Opgesloten in Sydney

Opgesloten in Sydney

door Alex Fok

APEC 2007 in Australische met een beetje Nederlands thrown in.

Ja joh, dat kan je toch niet doen hier! They were the words I heard so many times whilst in Nederland during 2005-2006. There were more "dat kan je toch niet doen" dan "dat kan je zeker doen". Of course I have been out of touch with what you CAN do in
Nederland after some 30 years of living and working in Australia. It appears that the Nederlandse bureaucracy continued to grow after we left the colonies such as Indonesia and as a result, added an extra few layers. In one of my future columns I might touch on this subject some more. However, the experience gave me time to reflect on how different Australia is.

Waarom begin ik hier nu mee?

APEC (Asian Pacific Economic Talkfest) was in Sydney 2 -9 September and everything was possible during that time and the days leading up to the event. When I say possible, I mean possible for the authorities. No stone was left unturned (or garbage bin uncovered) to suppress any potential riot that could erupt as the various world leaders sat around the same table for a few days.

Leading up to the event we were all told that it would be wise to leave town for a few days. To give some further encouragement to that concept everybody working in Sydney central was given a public holiday on the Friday of APEC. Cost of this impromptu holiday was many millions if not billions of dollars in lost productivity and lost opportunity.

Of course, the alternative was to walk to work because at various times the entire underground train system was shut down, streets closed or severely disrupted and parking was at a premium due to week long "clearways". Thus far government as admitted that the cost of hosting this little party has been some $300 million but that is a drop in the ocean if we calculate the "on cost".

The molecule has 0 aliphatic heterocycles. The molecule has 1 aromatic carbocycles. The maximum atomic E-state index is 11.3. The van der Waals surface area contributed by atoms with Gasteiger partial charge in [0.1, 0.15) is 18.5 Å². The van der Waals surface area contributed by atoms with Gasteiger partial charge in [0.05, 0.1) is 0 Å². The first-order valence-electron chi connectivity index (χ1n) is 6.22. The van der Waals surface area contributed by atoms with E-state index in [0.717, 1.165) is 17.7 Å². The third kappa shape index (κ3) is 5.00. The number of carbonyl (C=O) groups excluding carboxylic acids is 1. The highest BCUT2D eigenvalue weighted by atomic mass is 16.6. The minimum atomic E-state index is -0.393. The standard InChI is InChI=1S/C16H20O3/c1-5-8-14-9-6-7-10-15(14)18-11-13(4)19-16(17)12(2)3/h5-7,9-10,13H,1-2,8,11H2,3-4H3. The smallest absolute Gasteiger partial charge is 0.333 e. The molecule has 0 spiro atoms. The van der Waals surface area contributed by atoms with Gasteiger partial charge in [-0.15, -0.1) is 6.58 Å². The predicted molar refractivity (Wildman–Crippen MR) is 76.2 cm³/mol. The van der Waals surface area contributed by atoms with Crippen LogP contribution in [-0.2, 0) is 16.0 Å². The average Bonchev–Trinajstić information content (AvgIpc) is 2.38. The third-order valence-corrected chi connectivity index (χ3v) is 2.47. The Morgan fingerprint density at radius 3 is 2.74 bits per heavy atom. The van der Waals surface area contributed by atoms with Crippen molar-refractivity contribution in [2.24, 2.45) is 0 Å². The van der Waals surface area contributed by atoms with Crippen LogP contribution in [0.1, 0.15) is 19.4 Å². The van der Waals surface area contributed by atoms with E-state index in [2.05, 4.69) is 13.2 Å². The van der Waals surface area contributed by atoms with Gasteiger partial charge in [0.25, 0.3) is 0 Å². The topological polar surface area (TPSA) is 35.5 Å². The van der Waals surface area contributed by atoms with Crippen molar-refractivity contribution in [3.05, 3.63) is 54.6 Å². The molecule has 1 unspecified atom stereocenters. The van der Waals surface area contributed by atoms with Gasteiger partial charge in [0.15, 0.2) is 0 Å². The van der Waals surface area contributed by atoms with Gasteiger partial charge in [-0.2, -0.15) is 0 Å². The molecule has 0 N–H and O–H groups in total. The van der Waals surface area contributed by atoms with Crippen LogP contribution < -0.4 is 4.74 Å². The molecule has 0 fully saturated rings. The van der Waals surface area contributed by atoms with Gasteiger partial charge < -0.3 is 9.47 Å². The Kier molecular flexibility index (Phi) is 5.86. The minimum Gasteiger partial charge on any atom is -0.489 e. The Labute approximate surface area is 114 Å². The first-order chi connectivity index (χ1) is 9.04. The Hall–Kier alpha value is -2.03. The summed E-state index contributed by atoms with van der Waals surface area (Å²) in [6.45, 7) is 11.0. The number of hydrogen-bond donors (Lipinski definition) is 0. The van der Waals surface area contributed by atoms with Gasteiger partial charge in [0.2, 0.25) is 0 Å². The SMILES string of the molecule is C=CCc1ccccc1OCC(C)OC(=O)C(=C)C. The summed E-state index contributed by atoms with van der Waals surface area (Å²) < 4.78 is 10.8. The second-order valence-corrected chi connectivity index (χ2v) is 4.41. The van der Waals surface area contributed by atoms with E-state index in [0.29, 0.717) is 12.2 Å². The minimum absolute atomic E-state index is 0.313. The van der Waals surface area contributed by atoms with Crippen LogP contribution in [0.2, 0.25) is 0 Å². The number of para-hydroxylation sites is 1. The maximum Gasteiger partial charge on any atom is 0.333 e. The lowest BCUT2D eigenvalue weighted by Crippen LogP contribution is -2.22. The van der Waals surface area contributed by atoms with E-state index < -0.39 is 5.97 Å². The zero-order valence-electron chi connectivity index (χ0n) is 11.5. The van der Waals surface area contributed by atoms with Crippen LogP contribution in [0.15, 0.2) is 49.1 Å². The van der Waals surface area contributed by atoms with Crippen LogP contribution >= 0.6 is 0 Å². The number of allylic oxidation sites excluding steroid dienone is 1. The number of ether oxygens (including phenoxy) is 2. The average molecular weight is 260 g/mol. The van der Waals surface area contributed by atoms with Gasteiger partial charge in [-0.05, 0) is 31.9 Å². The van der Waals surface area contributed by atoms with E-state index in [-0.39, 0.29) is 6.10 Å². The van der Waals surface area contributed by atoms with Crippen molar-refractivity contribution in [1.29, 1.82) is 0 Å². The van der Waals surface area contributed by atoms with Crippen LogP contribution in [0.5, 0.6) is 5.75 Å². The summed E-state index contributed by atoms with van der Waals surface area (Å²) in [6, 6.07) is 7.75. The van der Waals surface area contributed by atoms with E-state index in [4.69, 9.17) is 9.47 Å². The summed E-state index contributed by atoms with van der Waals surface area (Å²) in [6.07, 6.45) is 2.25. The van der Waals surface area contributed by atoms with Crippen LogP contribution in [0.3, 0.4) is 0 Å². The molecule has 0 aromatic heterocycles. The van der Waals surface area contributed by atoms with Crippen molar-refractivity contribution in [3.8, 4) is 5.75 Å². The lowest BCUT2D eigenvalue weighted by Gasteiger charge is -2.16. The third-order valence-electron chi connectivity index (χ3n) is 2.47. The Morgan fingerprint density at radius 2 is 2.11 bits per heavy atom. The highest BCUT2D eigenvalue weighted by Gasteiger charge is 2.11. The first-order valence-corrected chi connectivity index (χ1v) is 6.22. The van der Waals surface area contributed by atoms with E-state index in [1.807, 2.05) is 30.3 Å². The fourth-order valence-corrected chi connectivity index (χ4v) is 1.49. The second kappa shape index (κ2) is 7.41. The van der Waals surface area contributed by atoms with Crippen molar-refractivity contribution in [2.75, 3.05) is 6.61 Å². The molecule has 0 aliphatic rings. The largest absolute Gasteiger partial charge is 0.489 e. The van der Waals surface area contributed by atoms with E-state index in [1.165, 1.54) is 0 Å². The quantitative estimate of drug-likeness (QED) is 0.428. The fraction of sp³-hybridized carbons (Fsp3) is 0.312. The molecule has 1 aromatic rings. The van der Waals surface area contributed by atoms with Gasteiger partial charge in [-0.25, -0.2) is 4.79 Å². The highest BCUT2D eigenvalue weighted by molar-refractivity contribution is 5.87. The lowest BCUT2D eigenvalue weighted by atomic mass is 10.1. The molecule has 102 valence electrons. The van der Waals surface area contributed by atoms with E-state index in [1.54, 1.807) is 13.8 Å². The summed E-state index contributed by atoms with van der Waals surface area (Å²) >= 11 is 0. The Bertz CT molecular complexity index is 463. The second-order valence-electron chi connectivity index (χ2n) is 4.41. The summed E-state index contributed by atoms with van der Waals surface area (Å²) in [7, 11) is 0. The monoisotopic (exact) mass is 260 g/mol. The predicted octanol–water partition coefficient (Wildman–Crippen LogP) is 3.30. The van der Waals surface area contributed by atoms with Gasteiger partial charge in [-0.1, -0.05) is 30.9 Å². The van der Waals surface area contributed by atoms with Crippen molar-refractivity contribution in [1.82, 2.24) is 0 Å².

The "Great Wall of Sydney" went up and where the police didn't want demonstrators to venture, they parked hundreds of buses in continues lines acting as a movable wall. All inall a true sign underlining the fact that the various walls we have lived with during our life in the world were always designed to separate people.

Helicopters were never far away from overhead, the police was very visible in all locations both on land and water, the Army and Navy also ran a very high profile and the Air force even made some sorties over Sydney CBD with there speedy little F18's.

And what did all this Hoe Ha deliver? …….

Some of you might have been lucky enough to visit Australia during the 2000 Olympics. This event was worth everything we paid for it, as it involved all Australians and the rest of the world in a coming together and a sharing of many cultures. We all partied for weeks and as a bonus we ended up with world class facilities that can now be used by all.

These little APEC parties however are a worrisome indulgence of government self-importance; missing the very fact that government is there for us, the people. At least that has always been my understanding of the charter our democratic nation is governed by.

In danger of getting too serious about this little blip on the Sydney radar I will end my report by saying that living in the middle of this great city called Sydney and being a constant tourist in my own town is not something I would ever wish to give up.

Last night as APEC came to an end, the world leaders were entertained by a flotilla of sailboats "dancing" around the harbour. As they did, the sails would change colour as the boats changed course, all this happened in front of our eyes as we were having a dinner party at home. Where else but Sydney…

Last weekend before the various restrictions in movement went up, my wife Jo and I went for one of our daily walks through the Botanic Gardens and city surrounds. The sun was out, as were the tulips (yes we do have some here) as we reminisced about our recent months in Europe. Our climate here in Sydney is as close to a Mediterranean climate as you can get which makes it very livable year round.

APEC suddenly is not that important anymore as we quickly go back to our relaxed life style in this beautiful harbour city called Sydney.

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